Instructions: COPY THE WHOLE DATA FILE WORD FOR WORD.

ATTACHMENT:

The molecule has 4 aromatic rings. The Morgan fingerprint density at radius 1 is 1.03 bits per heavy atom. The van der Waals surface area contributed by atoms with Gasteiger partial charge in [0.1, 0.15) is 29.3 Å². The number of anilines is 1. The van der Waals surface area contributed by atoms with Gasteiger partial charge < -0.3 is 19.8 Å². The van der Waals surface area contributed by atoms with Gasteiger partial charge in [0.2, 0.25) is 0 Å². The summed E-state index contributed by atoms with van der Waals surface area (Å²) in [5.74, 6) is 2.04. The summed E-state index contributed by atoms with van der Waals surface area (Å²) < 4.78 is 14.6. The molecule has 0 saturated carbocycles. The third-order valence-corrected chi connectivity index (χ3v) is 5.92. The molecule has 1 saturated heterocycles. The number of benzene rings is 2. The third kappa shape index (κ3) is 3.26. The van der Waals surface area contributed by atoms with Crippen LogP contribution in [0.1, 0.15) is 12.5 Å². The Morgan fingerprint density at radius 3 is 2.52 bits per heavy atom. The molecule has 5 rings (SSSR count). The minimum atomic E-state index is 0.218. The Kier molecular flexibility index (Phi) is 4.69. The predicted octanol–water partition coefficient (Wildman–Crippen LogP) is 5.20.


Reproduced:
The molecule has 4 aromatic rings. The Morgan fingerprint density at radius 1 is 1.03 bits per heavy atom. The van der Waals surface area contributed by atoms with Gasteiger partial charge in [0.1, 0.15) is 29.3 Å². The number of anilines is 1. The van der Waals surface area contributed by atoms with Gasteiger partial charge < -0.3 is 19.8 Å². The van der Waals surface area contributed by atoms with Gasteiger partial charge in [0.2, 0.25) is 0 Å². The summed E-state index contributed by atoms with van der Waals surface area (Å²) in [5.74, 6) is 2.04. The summed E-state index contributed by atoms with van der Waals surface area (Å²) < 4.78 is 14.6. The molecule has 0 saturated carbocycles. The third-order valence-corrected chi connectivity index (χ3v) is 5.92. The molecule has 1 saturated heterocycles. The number of benzene rings is 2. The third kappa shape index (κ3) is 3.26. The van der Waals surface area contributed by atoms with Crippen LogP contribution in [0.1, 0.15) is 12.5 Å². The Morgan fingerprint density at radius 3 is 2.52 bits per heavy atom. The molecule has 5 rings (SSSR count). The minimum atomic E-state index is 0.218. The Kier molecular flexibility index (Phi) is 4.69. The predicted octanol–water partition coefficient (Wildman–Crippen LogP) is 5.20.